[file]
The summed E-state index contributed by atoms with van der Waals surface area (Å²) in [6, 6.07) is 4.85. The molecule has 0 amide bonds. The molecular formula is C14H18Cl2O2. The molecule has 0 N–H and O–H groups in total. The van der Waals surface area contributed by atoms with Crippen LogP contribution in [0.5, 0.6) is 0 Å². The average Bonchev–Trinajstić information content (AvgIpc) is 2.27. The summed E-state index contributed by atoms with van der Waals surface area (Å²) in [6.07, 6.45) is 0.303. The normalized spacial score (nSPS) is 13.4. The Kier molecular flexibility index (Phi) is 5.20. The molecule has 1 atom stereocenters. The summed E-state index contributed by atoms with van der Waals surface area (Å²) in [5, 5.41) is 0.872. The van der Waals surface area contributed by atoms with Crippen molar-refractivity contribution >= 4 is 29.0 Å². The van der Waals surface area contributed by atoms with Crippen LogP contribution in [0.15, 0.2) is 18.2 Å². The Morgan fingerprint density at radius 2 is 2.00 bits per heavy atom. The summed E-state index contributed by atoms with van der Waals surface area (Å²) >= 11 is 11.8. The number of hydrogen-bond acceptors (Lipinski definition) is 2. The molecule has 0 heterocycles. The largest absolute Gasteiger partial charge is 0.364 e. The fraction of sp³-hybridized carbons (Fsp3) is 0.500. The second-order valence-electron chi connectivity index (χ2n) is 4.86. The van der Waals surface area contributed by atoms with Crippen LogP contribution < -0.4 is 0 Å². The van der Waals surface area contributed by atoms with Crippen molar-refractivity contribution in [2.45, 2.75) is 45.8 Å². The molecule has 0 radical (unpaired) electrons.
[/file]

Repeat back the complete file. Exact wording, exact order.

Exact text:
The summed E-state index contributed by atoms with van der Waals surface area (Å²) in [6, 6.07) is 4.85. The molecule has 0 amide bonds. The molecular formula is C14H18Cl2O2. The molecule has 0 N–H and O–H groups in total. The van der Waals surface area contributed by atoms with Crippen LogP contribution in [0.5, 0.6) is 0 Å². The average Bonchev–Trinajstić information content (AvgIpc) is 2.27. The summed E-state index contributed by atoms with van der Waals surface area (Å²) in [6.07, 6.45) is 0.303. The normalized spacial score (nSPS) is 13.4. The Kier molecular flexibility index (Phi) is 5.20. The molecule has 1 atom stereocenters. The summed E-state index contributed by atoms with van der Waals surface area (Å²) in [5, 5.41) is 0.872. The van der Waals surface area contributed by atoms with Crippen molar-refractivity contribution >= 4 is 29.0 Å². The van der Waals surface area contributed by atoms with Crippen LogP contribution in [0.15, 0.2) is 18.2 Å². The Morgan fingerprint density at radius 2 is 2.00 bits per heavy atom. The summed E-state index contributed by atoms with van der Waals surface area (Å²) >= 11 is 11.8. The number of hydrogen-bond acceptors (Lipinski definition) is 2. The molecule has 0 heterocycles. The largest absolute Gasteiger partial charge is 0.364 e. The fraction of sp³-hybridized carbons (Fsp3) is 0.500. The second-order valence-electron chi connectivity index (χ2n) is 4.86. The van der Waals surface area contributed by atoms with Crippen LogP contribution < -0.4 is 0 Å². The van der Waals surface area contributed by atoms with Crippen molar-refractivity contribution in [2.45, 2.75) is 45.8 Å². The molecule has 0 radical (unpaired) electrons.